In many XML environments, the full-time content staff is augmented with part-time content creators, often subject matter experts, who contribute information. This helps alleviate the shortage of full-time content people. Another strategy is to use XML to open up collaboration across departments. For example, tech comm and training departments can share the load of writing procedural information. Interchange via XML saves huge amounts of copying, pasting, and reformatting time.
Part-time content creators have a different perspective on authoring than full-timers. Their tolerance for learning curves and interface “challenges” generally decreases with the following factors:
Level of expertise. Subject-matter experts want to get in, write what they need to, and get out.
Level of compensation. Put too many obstacles in front of a volunteer, and your volunteer will simply drop out.
Scarcity of knowledge. The fewer people understand the topic, the more likely that your part-time content creators resist any workflow changes.
The solution is to focus on WIIFM (“What’s in it for me?”). If the content creator is accustomed to managing content in complex spreadsheets with extensive, time-consuming copy and paste, an XML system with bulletproof versioning and reuse will be quite popular.
Text is no longer just text. You need the ability to provide supplemental data about text components. For example, you need to be able to identify the abstract section for each magazine article. Or you want to create a link from a book review to a site where you can purchase the book. Conveniently, a book’s ISBN provides the unique identifier you need, but you don’t want to display the ISBN in the review itself, so you need metadata.
Most unstructured tools let you specify metadata for a document (often, in something like “Document Properties”). XML lets you assign metadata to any document or document component, so you can include more detailed background information. (And you can use that metadata to filter the output results.)
8. Connectivity requirements
In some contexts, your text connects to other systems. These might include the following:
For a repair procedure, a link from a part to your company’s parts inventory, so that you can see whether the part is available and order it if necessary.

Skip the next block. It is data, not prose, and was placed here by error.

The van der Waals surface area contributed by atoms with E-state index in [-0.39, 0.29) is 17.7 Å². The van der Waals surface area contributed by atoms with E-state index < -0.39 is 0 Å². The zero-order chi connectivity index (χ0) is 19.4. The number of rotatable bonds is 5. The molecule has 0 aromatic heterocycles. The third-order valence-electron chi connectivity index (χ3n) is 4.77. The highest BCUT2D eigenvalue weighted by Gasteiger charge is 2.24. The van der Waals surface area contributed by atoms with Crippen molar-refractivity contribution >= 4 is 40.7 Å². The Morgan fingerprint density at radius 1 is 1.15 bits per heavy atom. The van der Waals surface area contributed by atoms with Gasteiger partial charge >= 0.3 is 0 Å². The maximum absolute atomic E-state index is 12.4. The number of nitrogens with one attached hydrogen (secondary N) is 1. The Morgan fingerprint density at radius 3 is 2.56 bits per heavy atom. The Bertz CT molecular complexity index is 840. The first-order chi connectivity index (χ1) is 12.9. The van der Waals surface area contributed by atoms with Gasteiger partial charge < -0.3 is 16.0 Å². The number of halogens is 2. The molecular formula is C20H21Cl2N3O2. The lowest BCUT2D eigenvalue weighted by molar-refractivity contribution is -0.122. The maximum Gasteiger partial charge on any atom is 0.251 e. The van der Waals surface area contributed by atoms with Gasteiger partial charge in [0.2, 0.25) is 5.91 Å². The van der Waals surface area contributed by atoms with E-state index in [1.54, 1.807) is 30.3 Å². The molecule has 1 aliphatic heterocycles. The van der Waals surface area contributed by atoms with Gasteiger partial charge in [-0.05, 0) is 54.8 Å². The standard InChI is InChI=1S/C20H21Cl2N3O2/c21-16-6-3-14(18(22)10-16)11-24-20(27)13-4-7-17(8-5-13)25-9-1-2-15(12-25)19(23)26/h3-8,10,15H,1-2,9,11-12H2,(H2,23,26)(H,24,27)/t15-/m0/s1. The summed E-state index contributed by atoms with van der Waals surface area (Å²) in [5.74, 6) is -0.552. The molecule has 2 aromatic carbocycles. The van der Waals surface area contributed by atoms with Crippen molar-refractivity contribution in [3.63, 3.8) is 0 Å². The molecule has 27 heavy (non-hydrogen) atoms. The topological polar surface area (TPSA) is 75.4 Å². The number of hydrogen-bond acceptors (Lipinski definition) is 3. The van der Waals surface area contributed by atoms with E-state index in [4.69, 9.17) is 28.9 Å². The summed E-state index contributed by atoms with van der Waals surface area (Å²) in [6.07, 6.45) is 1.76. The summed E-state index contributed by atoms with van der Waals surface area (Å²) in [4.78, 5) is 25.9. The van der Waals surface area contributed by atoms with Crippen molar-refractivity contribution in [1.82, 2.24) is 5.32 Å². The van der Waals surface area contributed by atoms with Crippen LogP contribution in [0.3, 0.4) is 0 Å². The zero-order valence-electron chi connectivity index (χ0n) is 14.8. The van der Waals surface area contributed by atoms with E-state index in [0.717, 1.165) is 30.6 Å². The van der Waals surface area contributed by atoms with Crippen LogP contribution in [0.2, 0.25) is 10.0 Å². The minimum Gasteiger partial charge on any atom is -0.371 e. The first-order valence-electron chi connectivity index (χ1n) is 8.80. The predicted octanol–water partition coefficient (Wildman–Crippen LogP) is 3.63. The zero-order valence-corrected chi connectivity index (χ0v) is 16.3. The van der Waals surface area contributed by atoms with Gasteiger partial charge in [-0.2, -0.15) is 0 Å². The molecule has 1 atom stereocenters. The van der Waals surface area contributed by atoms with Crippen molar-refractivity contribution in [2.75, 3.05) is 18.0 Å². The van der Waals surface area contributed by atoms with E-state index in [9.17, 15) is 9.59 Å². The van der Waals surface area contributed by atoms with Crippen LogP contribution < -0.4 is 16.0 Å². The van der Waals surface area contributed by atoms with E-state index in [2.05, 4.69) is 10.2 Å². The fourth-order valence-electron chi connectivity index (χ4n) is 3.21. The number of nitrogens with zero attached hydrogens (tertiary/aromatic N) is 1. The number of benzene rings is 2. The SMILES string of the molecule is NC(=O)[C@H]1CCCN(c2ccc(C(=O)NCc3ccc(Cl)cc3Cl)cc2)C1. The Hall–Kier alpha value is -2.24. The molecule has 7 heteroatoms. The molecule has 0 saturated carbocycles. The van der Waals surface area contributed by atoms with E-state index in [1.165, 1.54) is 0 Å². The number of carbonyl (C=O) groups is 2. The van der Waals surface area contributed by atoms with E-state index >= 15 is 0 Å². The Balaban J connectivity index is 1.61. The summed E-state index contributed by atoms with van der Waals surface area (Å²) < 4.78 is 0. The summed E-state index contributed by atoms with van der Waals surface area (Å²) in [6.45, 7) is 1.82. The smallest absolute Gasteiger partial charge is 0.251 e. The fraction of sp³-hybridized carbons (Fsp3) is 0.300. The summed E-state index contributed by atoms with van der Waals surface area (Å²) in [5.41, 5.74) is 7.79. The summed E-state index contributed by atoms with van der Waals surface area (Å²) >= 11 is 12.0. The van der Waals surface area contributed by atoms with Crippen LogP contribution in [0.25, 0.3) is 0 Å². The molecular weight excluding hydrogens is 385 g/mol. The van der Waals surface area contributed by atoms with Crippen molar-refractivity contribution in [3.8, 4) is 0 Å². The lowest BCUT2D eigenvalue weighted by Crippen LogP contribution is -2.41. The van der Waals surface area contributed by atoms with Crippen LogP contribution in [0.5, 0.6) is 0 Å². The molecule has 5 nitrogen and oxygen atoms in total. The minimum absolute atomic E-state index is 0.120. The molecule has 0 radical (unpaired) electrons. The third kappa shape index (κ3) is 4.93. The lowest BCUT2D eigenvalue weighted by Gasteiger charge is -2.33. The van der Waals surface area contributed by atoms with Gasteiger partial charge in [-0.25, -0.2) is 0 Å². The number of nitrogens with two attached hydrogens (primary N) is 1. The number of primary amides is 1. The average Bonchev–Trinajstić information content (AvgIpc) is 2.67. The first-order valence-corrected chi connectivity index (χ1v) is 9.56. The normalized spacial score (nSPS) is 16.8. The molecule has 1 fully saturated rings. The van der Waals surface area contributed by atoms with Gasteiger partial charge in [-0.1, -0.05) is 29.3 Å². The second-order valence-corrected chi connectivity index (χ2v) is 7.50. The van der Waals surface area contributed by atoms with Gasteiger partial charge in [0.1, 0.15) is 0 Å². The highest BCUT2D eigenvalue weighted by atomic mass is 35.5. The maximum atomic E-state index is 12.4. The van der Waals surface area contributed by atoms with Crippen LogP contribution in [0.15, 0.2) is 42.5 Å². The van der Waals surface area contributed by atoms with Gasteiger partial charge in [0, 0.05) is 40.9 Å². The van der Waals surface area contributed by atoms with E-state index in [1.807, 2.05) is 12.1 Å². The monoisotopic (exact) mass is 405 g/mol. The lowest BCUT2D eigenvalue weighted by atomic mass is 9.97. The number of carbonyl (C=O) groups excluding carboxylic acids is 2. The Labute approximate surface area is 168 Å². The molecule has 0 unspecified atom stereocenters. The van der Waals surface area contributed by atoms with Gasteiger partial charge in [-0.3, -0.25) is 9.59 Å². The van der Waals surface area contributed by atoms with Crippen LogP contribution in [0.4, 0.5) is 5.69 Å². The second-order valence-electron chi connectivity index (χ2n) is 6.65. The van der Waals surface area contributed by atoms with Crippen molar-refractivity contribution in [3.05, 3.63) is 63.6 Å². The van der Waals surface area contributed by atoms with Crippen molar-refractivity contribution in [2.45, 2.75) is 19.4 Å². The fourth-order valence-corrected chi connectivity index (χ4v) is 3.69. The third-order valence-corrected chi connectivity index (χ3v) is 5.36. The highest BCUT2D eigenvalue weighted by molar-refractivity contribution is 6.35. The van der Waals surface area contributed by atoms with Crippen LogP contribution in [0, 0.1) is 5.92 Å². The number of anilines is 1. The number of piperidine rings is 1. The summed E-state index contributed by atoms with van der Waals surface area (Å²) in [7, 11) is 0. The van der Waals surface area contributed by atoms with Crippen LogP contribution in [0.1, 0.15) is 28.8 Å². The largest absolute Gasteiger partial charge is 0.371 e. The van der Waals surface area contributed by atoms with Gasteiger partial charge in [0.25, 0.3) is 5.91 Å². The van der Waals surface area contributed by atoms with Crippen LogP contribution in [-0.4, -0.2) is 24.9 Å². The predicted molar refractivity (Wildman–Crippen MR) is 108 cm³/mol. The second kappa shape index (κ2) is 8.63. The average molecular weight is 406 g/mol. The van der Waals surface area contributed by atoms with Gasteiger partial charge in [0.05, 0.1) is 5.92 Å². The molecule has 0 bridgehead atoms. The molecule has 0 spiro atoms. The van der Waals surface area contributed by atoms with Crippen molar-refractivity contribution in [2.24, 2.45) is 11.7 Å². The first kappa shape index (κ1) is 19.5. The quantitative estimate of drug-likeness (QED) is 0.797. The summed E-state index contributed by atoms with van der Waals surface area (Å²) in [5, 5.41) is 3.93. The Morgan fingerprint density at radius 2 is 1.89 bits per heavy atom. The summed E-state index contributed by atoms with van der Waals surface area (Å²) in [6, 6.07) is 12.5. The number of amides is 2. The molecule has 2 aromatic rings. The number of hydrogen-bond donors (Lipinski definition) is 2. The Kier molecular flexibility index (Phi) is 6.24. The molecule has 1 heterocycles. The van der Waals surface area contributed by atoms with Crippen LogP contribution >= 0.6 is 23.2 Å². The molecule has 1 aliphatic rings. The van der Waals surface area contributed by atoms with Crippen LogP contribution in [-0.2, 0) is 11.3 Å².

For software documentation, the ability to embed error messages and UI strings both in content and in the software itself.
For medical content, the ability to accept information from medical devices and change the information displayed accordingly. (For example, a high blood pressure reading might result in a warning being displayed in your medical device instructions.)
Does your organization show signs of needing XML? Can you justify the investment? Try our XML business case calculator for an instant assessment of your potential return on investment.
One common roadblock to content strategy is a lack of funding. This post describes how to get budget, even in lean years (and recently, they have all been lean years!).
1. Establish credibility
Well before you ask for anything, you need a good reputation in your organization. You need management to know that you are:
Great at solving problems
Not a complainer
Does your executive team occasionally ask for miracles? Make it happen, and be sure that they understand what you had to do to pull off the miracle.
Find ways to improve content that are inexpensive but have a real impact on cost and quality. For example, build out some decent templates that help people create content more efficiently and with higher quality even in your current, yucky system.
If you must complain about things, do so very far away from the Money People.
2. Identify a problem that the Money People care about
Your problems are the wrong problems. For example:
Content strategy needs budget // flickr: jakerust
The content publishing process is inefficient and causes stress for the whole team during every release.